Genomics, generosity, peace

A pleasure known only to pre-dawn risers like me: sharing the peace and quiet of the still-slumbering world with wildlife. Just outside my window, three large deer grazing the slim pickings of our suburban front lawn.


(For the record: those are not my deer, it was still too dark for a good pic. But it’s a good likeness.)

Our next four Bioethics cases today are about the “new Tuskegee” (remember the infamous old Tuskegee syphilis study), Indian outsourcing not welcomed in India, more on Hwang Woo Suk‘s therapeutic cloning  and “bad apples,” and the growing challenge and mystery of genomics.

hwangTherapeutic cloning uses somatic cell nuclear transfer to make embryonic stem cell lines fast and efficiently, and Hwang has become the wrong kind of symbol. He was a superstar, he’s now the mad scientist of popular lore representing “a rogue lot who can’t be trusted.” That, says McGee, is precisely why we need more U.S. government-sponsored and regulated research of embryonic stem cells to prevent more science fraud.

And does the same go for genomics? Craig Venter, as we noted the other day, is another superstar, and a private-sector profiteer. Should we be worried about people like him going rogue, too?

We should. But we should be less concerned with the lapses and foibles of particular celebrity scientists than with the ethical implications of their science for us all.

Genetics was an interesting but complex science that explained how we inherit particular traits. Genomics is a shift in how we see ourselves, our potential, our families and our society.

Shift happens, sometimes for the better. But the pace of change being ushered in by the digitization of every aspect of our lives is unprecedented and unnerving. Many of us fear the machines are smarter than we are, but not nicer or kinder or more subject to rational control.

We don’t really know what we should be doing to anticipate the new possibilities afforded by a developing science that can eventually tell us very precisely what diseases and degenerative conditions might be lurking for each of us, what traits might be selectable for our kids, what kind of world we might be able to engineer. Indeed, “without a way to understand the new operating system of genomics” we’ll be begging the genomic equivalent of HAL to open the pod-bay doors. Please.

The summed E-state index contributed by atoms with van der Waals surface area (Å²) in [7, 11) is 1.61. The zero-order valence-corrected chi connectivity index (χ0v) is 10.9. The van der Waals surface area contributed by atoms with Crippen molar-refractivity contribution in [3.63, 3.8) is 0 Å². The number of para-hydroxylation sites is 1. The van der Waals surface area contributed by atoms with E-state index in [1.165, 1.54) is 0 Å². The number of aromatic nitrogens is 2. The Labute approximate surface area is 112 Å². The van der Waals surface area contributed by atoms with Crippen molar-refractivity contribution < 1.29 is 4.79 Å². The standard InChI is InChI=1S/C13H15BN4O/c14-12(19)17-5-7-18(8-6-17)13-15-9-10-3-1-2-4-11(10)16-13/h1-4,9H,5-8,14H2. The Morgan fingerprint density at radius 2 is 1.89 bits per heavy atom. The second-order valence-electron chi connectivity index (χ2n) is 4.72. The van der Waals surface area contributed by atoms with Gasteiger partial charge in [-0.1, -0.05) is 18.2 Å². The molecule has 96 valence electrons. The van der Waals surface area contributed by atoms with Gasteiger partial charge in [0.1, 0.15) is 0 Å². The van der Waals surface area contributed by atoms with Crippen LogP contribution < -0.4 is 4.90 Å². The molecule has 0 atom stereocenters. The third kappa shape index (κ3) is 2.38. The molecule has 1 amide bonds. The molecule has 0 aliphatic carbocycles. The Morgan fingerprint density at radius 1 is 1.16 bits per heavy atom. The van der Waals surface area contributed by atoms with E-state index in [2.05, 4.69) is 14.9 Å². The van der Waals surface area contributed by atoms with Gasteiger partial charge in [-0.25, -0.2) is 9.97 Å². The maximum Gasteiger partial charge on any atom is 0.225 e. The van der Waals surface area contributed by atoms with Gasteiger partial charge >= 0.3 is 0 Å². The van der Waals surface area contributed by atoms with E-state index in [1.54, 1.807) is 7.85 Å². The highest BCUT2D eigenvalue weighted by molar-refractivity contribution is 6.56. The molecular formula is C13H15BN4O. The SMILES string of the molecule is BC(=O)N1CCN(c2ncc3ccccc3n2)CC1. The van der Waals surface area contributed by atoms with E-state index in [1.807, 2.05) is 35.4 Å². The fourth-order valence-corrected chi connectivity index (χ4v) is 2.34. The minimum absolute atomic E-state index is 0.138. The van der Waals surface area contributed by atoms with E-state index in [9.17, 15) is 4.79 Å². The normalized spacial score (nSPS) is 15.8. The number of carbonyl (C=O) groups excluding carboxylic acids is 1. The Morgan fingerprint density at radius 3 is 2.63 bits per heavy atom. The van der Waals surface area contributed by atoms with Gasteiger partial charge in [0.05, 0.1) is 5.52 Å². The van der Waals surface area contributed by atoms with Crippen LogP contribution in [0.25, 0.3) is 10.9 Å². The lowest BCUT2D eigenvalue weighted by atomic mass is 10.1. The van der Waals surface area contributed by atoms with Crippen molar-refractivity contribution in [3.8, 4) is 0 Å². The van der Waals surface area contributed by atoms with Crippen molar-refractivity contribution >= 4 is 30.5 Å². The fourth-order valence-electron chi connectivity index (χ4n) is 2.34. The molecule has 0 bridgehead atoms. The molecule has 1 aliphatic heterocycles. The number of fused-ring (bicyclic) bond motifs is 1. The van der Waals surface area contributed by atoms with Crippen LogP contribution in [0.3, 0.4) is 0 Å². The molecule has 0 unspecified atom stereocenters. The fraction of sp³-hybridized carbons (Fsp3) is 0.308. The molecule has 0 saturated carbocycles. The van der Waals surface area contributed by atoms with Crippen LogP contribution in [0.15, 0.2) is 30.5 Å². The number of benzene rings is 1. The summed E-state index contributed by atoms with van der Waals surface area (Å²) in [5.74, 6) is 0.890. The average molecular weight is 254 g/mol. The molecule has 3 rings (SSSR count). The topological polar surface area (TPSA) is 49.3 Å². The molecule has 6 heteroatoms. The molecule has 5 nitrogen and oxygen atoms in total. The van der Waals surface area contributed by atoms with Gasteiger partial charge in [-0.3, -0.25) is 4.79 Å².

BTW: on this note let me remind us all to think about getting started on the Richard Powers’ novel GenerosityThe fictional Thomas Kurton may help us think more clearly about the likes of blindly ambitious Hwang Woo Suk, “grandiose Craig Venter,” and our uncertain fanciful future of “superdrugs, smart drugs. Healthier people. Stronger people. Smarter people… Something glorious. Something better than anyone alive can imagine.”

Or, are they all “villains in a morality fable gone horribly wrong?”

What is “real generosity“? It’s “giving all to the present,” said Albert Camus.

So, in that spirit we’re also welcoming to class today a representative of the Peace Corps who’s spent time in Mongolia, and must have encountered significant public health and biomedical issues we haven’t imagined yet.  We’ll ask.

Here’s what the Peace Corps says on its website about health service:

Health Volunteers work with local governments, clinics, nongovernmental organizations, and communities at the grassroots level, where the need is most urgent and the impact can be the greatest. They focus on outreach, social and behavior change in public health, hygiene, water sanitation, and HIV/AIDS. Health Volunteers work in both formal and informal settings, targeting the groups most affected by a particular health issue.

I envy future physicians the opportunity this wonderful organization affords to go and do indiscriminate good for humanity before settling into a stable domestic career. [Like a peace corp there should be a health corp]

So far as I know, the Peace Corps does not target my profession for pre-professional global deployment. But I do not for a moment doubt that every academic philosopher would be personally enriched and improved by a year or two of field service.

We all do need to find meaning in our lives.

It probably will be the toughest job you’ll ever love. It probably won’t be a walk in the park.


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